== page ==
Thursday, August 16, 2007

Floricans under threat

Asian rare bird first to benefit from world’s largest bird conservation programme from BirdLife International.

The Bengal Florican, one of the world’s most threatened birds, will be first to benefit from a new conservation approach that aims to save all 189 of the world’s Critically Endangered birds from extinction. With less than 1,000 individual birds remaining, Bengal Florican had been given just five years before disappearing forever from its stronghold, the floodplain of the Tonle Sap lake in Cambodia.

The florican will benefit from the groundbreaking new ‘BirdLife Species Champions’ approach; whereby ‘Champions’ are being sought for Critically Endangered birds, to fund identified conservation programmes that will pull each species back from the brink of extinction. The ‘Species Champion’ for Bengal Florican will be the British Birdwatching Fair 2007, contributing toward conservation works being undertaken by BirdLife ‘Species Guardians’ working in Cambodia. Three other Critically Endangered birds will also benefit: Belding’s Yellowthroat (Mexico), Djibouti Francolin (Djibouti), Restinga Antwren (Brazil).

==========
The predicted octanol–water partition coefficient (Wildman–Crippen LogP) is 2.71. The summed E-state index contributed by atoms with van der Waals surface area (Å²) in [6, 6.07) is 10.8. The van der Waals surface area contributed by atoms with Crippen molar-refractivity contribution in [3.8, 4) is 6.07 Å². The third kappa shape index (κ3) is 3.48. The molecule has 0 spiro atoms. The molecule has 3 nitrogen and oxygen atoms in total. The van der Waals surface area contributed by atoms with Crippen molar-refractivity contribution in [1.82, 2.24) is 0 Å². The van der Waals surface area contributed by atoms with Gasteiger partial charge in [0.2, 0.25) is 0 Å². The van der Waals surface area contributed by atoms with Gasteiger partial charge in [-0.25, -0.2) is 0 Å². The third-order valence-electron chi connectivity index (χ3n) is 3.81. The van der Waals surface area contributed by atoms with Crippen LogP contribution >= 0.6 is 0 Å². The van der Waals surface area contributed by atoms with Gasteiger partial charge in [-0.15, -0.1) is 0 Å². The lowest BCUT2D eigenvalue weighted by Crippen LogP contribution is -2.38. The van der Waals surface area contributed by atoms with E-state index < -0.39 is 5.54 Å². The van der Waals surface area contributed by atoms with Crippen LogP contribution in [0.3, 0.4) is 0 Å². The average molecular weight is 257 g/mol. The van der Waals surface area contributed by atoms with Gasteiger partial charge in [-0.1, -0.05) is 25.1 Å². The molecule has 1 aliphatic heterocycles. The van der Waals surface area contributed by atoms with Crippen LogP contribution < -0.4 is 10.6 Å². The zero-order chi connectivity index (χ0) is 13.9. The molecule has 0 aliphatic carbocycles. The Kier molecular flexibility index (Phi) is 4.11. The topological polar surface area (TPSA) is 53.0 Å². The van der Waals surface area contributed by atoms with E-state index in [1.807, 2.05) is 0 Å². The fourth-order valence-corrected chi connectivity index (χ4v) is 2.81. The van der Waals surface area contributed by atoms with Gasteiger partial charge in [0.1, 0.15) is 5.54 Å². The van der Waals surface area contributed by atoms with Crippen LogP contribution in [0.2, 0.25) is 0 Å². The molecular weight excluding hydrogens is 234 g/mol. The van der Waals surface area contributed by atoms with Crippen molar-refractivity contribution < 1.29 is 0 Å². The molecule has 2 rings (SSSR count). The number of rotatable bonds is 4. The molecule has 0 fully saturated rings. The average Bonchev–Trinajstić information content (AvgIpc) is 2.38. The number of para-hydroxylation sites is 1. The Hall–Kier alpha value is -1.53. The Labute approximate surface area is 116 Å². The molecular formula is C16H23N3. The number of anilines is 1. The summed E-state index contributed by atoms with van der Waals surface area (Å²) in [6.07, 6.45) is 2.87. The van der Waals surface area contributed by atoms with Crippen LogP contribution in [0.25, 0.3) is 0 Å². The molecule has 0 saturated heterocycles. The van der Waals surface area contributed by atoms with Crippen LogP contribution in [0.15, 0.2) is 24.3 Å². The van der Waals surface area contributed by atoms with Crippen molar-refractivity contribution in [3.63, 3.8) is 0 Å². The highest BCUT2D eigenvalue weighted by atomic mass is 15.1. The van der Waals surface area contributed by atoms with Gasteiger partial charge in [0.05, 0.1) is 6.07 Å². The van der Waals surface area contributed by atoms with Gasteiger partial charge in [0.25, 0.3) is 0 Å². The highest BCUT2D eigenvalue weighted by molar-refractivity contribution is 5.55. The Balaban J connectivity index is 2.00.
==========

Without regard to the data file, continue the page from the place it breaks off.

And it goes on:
Since being re-discovered in Cambodia in 1999, Bengal Florican numbers have plummeted due to unregulated land conversion for intensive agriculture. The BirdLife Species Champions funding will contribute toward the government-approved ‘Integrated Farming and Biodiversity Areas’ programme in Cambodia, encouraging communities to favour ‘low-impact’ traditional farming techniques over intensive non-sustainable dry-season rice production. “It is a fantastic privilege that Birdfair can act as Species Champion for the Bengal Florican,” said Martin Davies, co-organiser of the British Birdwatching Fair. "Visitors to the fair can take heart in knowing that their contributions will directly help the survival prospects of birds that otherwise would certainly disappear from the planet forever.”

Link: ; visit the website of The Sam Veasna Center in Siem Reap for more information about how you can see the Bengal Florican and other rare species for yourself in Cambodia.

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